Flashback: The 1984 Upfronts

Remember the nighttime serial “Paper Dolls” with Morgan Fairchild at the helm? No? Neither does anyone else.¬†

Recently, Vocalo.org’s’s Robert Feder unearthed the archives and presented us with one of his Sun-Times columns back in May 1984. Since Upfront Week took place two weeks ago, I got to thinking – what was it like back then when the networks trotted out all their new shows in New York?

Well, put on your legwarmers and start breakdancing – because thanks to Google archives – and what I have read over the years (which included numerous back issues of Broadcasting magazine and Advertising Age – and of course, TV Guide), we’ll flash back to those 1984 Upfronts in New York City – an event where they pretty much declared the sitcom dead and prime-time soaps with wealthy families were all the rage.

For starters, there was no Fox, CW, WB, or UPN networks yet. Cable channels like CNN, ESPN, and WTBS existed, but did not participate in the upfronts. Cable penetration was under 30 percent when the Big 3 networks controlled 80 to 90 percent of the prime-time viewing audience and was barred from syndicating their own shows (thanks to the “fin-syn” rules).

And the upfront presentations were more spread out – nearly two weeks to be exact. ABC was first on April 30; CBS was second on May 3; and NBC was last to announce their fall schedule a week later on May 10. The hoopla in Midtown Manhattan was dubbed the “Upfront Olympics”, in reference to the 1984 Los Angeles Summer Olympic Games, which ABC aired later that summer.

So let’s go back in time and head to Upfronts ’84 and see what’s coming on in the fall:

ABC: One of the reasons why ABC slid in the ratings in the early 1980’s was because they relied too much on aging hits- the same ones which helped them dominate the ratings in the late 1970’s. Their 1983-84 lineup was full of them: Happy Days, Hart to Hart, That’s Incredible, Fantasy Island, and Three’s Company. In order to freshen the lineup, all of those shows either were canceled or had their runs ended.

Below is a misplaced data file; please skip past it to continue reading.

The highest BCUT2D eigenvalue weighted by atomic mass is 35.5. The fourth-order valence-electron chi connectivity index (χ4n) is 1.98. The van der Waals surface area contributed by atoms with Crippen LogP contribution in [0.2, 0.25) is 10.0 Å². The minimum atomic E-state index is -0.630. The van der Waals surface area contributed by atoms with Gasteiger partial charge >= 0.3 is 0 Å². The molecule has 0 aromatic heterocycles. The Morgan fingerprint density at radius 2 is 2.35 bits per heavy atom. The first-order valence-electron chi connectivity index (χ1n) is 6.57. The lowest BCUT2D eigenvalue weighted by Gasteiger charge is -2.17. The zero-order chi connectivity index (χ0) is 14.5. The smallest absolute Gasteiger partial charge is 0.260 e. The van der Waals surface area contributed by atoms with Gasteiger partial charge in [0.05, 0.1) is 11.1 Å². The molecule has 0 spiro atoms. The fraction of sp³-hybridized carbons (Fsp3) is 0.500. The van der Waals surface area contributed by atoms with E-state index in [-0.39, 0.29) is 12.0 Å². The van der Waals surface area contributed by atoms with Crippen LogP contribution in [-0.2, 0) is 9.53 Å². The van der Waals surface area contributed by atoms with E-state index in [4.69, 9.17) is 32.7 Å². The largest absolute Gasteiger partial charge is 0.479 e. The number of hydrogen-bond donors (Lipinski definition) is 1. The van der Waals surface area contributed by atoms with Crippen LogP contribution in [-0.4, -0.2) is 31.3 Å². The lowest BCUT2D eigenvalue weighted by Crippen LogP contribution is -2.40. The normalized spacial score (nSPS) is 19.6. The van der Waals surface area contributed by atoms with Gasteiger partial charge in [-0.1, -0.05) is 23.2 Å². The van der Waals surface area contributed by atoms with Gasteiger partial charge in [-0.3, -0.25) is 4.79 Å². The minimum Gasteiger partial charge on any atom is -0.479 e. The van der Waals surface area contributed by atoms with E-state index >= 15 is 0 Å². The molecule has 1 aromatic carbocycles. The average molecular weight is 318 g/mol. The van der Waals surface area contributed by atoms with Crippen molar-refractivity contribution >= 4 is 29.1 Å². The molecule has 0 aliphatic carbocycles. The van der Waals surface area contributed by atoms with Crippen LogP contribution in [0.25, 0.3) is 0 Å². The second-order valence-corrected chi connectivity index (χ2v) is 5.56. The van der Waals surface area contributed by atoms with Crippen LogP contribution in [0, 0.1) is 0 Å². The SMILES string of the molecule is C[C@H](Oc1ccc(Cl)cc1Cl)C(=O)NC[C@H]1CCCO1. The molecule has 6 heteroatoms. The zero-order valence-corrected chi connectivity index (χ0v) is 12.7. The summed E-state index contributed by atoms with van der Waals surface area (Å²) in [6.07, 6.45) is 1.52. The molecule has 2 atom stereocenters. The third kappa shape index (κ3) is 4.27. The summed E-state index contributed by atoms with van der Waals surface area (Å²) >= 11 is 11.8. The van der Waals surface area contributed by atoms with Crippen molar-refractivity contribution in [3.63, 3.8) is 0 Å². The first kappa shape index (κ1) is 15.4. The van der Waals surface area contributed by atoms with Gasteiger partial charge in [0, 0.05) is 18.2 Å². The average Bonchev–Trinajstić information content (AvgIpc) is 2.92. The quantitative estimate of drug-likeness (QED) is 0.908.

And so, ABC’s upfront presentation on April 30 at Lincoln Center featured eight new shows, and the success of Dynasty (the #2 show of the 1983-84 season) had an influence on at least two of the entries: a new serial titled Paper Dolls, with Morgan Fairchild battling with vultures in the fashion world; and Glitter, about the hijinks at a rich-and-famous celebrity magazine. Other new dramas included Jessie, about a police officer who gets too close to her boss; Street Hawk, about a cop who drives a motorcycle which flies like a jet; and Call to Glory, a drama series with Craig T. Nelson set on an Air Force base. Only two new sitcoms were unveiled: Who’s the Boss, a sitcom featuring Tony Danza as a male housekeeper with Judith Light as his boss; and Three’s A Crowd, a sequel to Three’s Company with John Ritter moving in with his girlfriend (Mary Carodette). The lone new non-scripted entry was People Do The Craziest Things (the title speaks for itself).

Cancellations (in addition to those mentioned above) included A.K.A. Pablo, Just Our Luck, Lottery!, and Oh Madeline.

Rebuilding wasn’t easy. In fact, ABC fell from second to third place during this season, despite Dynasty taking the top ratings spot. Almost all of its freshman shows bombed – early season causalities included Glitter, People Do The Craziest Things, and second season entry Foul-Ups, Bleeps, and Blunders; and the rest barely made it through the season. Veteran The Fall Guy – which was a Top 20 performer the previous season, was clobbered by NBC’s new Highway to Heaven and moved to Thursday in 1985 where it died. Most of ABC’s mid-season entries faltered as well, except for one, which along with Who’s The Boss was another sitcom about a housekeeper – Mr. Belvedere.

ABC canceled T.J. Hooker after three seasons, but resurfaced on CBS’ late-night lineup the following season.

CBS’ presentation came on May 3 and the Tiffany network unveiled five new series [1] at its upfront presentation: Charles in Charge with Scott Baio; E/R with George Clooney; and Dreams with John Stamos in a rock and roll band; murder-mystery drama Murder She Wrote; and action drama Cover Up.